@hikinggrannyLocale: Gateway to Columbia River Gorge
At 18* F and shivering, I tried the foam pad both ways–underneath and on top. It seemed slightly warmer with the pad on top. It was only a 1/8" pad, and not nearly enough!
I personally found my insulated air pad (POE Ether 6) far more comfortable and a lot warmer. The NeoAir went back to REI. YMMV, of course.Sep 28, 2010 at 6:10 am #1649533
Nick- good info
on the new exped, not sure if a r value 3.5 is going to be enough for "winter"- the weight looks good though :)
Mary- I think the r value for 1/8" is ~ 0.5, the GG nightlight is 6 times thicker w/ a r value of ~ 2.3- so it should boost warmth quite a bit more
I've got a 1/8 thinlight (2 oz) that I could break out if I anticipated even colder nights- maybe the 1/8" bottom, neo and then the nightlight- a neo sandwich :)Sep 28, 2010 at 8:44 am #1649567
I wouldn't begin to consider the Neo/ccf for temps 0-20. Waaayyyy too cold. Figure a questionable R2.5 w/a thinlight R1 or so (ridge rest 2.6). I wouldn't want that much air under me in temps that range. Definitely recommend going for a down mat.
Actually, for temps around 0F I prefer the Downmat 9, R8… very legitimately. A warmer pad can make a huge difference in cold temps, and might even allow you to use less on top.
Might check out Kookabay, pretty sure you could get a down air mat lighter that way. Might ask him to overfill it.Sep 28, 2010 at 9:19 am #1649580
@drongobirdLocale: San Francisco Bay Area
I think NeoAir + foam is more versatile.
I use a NeoAir Short + GG ThinLight in temps down to freezing. In cold temps, I'd use NeoAir + thicker foam.
I'm a huge fan of carrying a light foam pad, rolled on the outside of my pack, so that I can access it all day. I use it as a sit mat on gravel, wet ground, snow, or sharp rocks – both for comfort during meals and to provide some butt insulation during cold weather. An inflatable pad (NeoAir, Exped, etc) doesn't really serve that purpose because 1) I don't want to put it on sharp rocks and 2) it's packed inside my pack, so not readily available during the day. For me, the 2 oz weight cost of the ThinLight is worth it for that purpose; the additional insulation it provides while sleeping is a bonus.
If you want an accessible closed cell foam pad anyway, independent of insulation for sleeping, then go with NeoAir+foam. In this sense, the NeoAir+foam is much more versatile than carrying one heavier inflatable pad.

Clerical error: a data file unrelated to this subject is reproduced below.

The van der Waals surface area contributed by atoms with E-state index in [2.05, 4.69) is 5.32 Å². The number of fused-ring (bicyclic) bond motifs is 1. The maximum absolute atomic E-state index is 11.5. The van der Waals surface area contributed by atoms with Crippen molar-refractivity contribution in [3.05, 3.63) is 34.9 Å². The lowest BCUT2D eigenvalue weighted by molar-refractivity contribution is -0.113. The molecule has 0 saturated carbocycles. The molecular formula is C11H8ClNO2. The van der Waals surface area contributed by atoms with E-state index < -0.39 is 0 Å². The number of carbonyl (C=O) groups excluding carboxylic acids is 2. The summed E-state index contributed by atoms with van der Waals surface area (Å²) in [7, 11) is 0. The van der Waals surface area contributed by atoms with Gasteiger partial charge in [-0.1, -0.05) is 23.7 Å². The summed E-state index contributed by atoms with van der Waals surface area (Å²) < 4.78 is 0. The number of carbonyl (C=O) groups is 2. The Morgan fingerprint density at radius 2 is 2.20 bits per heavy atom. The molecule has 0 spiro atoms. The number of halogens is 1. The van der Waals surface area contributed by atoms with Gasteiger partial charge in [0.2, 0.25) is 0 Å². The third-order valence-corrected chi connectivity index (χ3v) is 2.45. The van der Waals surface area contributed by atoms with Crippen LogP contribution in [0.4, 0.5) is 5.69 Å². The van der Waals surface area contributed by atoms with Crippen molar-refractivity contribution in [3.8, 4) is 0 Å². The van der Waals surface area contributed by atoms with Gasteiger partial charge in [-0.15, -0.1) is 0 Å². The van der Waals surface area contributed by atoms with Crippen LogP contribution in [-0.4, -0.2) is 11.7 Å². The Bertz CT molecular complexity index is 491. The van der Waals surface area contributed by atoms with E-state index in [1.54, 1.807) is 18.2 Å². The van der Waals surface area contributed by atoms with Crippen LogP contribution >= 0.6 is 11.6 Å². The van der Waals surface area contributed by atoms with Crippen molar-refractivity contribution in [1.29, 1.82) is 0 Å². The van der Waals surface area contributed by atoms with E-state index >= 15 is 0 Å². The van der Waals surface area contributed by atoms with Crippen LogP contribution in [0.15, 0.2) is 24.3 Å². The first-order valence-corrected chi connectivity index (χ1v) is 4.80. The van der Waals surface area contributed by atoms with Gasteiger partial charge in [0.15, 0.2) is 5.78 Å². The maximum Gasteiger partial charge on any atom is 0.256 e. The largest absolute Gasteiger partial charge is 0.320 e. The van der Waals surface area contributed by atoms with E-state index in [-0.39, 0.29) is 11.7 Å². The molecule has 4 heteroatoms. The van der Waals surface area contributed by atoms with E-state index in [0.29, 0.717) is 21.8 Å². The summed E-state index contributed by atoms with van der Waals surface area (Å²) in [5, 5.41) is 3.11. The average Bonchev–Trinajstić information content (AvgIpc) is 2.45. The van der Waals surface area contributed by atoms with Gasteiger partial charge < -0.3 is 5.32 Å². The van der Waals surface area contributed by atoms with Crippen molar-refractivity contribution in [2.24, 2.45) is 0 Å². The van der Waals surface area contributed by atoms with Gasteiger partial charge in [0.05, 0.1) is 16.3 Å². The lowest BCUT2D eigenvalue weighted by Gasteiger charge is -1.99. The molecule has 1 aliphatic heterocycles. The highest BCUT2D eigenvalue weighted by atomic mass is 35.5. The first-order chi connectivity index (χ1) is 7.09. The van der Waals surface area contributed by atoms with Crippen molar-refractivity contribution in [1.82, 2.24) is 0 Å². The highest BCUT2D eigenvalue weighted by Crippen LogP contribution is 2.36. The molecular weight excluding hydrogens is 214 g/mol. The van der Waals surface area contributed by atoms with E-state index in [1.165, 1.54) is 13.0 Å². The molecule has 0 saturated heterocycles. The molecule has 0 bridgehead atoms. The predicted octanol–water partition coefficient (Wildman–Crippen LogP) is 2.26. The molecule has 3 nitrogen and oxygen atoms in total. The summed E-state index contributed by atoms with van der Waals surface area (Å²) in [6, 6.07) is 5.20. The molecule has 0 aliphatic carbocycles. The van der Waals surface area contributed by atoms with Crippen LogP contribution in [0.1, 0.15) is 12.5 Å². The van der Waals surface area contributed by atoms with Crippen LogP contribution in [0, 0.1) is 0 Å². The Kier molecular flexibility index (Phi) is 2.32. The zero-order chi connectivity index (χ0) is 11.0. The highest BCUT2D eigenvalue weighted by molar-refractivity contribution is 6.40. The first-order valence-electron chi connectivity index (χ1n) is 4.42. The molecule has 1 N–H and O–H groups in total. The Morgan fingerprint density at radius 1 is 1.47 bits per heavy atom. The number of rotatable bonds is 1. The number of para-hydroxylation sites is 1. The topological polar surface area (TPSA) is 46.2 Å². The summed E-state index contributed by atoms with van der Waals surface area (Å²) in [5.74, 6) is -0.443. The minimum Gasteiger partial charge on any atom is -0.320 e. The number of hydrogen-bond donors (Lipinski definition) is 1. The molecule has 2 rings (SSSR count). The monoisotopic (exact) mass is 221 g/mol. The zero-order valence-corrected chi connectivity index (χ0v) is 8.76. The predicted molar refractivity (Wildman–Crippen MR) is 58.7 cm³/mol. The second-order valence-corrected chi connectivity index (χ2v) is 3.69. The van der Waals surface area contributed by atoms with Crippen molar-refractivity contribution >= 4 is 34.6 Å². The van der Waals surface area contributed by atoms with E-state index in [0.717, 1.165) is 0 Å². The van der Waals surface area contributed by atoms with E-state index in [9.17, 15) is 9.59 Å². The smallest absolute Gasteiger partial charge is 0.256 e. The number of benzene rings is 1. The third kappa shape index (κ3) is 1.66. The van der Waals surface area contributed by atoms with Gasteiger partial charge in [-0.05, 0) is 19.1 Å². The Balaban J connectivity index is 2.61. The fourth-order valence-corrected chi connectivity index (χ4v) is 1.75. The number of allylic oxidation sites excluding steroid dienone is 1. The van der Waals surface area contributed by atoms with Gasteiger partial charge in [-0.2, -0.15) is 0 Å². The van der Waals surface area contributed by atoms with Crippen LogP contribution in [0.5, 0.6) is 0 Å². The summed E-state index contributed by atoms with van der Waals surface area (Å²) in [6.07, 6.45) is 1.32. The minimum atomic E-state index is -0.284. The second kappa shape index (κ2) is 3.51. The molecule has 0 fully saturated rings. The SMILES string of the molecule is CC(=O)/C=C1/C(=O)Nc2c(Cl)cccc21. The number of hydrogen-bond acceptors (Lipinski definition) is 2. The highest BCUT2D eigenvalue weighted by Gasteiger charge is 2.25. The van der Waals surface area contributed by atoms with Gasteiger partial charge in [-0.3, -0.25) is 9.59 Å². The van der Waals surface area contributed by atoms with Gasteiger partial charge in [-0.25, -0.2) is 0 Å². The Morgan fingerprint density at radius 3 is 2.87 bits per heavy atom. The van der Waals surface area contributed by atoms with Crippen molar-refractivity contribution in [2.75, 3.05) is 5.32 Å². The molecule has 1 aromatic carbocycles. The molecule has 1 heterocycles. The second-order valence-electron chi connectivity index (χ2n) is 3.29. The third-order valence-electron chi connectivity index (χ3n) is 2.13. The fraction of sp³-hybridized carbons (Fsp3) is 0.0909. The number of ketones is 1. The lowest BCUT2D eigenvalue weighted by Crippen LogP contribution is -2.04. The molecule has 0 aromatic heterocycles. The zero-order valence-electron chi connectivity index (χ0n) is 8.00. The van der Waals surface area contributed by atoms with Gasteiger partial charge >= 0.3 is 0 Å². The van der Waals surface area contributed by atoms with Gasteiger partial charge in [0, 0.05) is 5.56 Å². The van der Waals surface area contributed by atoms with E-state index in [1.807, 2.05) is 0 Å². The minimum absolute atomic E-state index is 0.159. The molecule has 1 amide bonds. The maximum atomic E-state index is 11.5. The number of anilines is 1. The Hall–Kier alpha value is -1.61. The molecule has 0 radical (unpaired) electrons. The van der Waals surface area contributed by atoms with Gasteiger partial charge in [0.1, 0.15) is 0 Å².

Pad attached on the outside of the pack:
Jim using the ThinLight during lunch on top of a rocky peak:
Sep 28, 2010 at 11:58 am #1649626
Amy- I whole heartedly agree that it's much more versatile (much cheaper too if you already have the neo air :))- sit pad/kneel pad is very handy- even more handy w/ snow
Brad brings up the counter point I guess I was pondering- is it doable for winter?, not talking artic temps, but could occasionally see the 0 markSep 28, 2010 at 1:15 pm #1649655
Oh boy. I used just my Neoair all last winter (without any other accompanying pad), including down to 0, and didn't realize how much I was pushing it. I definitely had some nights that were more uncomfortable than they had to be. I guess this year I'll add a closed cell pad and call it a day. I feel pretty convinced that the extra R rating from the closed cell, either on top or below, should make 0-22 doable. Or maybe I'm just in for some more discomfort.Sep 28, 2010 at 1:56 pm #1649668
I don't find an insulated pad remotely limiting… I carry a 12 x 20 inch scrap of foam pad to use as a sit pad, can double it over if needed, adds an ounce or two to the pack. And I sleep plenty warm!
There's an old thread floating around referencing R-value of pads as related to sleeping bag temp ratings. Short version: a 20*F bag is typically rated assuming R 5 under you in pad warmth. If you want to get to 0F, you should shoot for a warmer pad.
I'm not saying it isn't possible to use a Neo in winter, but for most people in most cold conditions it simply isn't adequate. If you do use such a pad in cold temps, you frequently have to (dramatically, IME) overdress and overcompensate with sleeping bag.
It is much, much easier to sleep warm with a pad warm enough for the temperatures. I lived in temps (yes, outside) ranging from roughly 20 below 0F to 20F (and up, later in the season of course) and had the, um, chance to experiment quite fully with the range of options. I would strongly recommend against a barely adequate pad combo for temps that low. A warm pad can make all the difference in those temps…
Another tidbit: your pad can account for ~35% of your insulation at night (back sleepers in particular).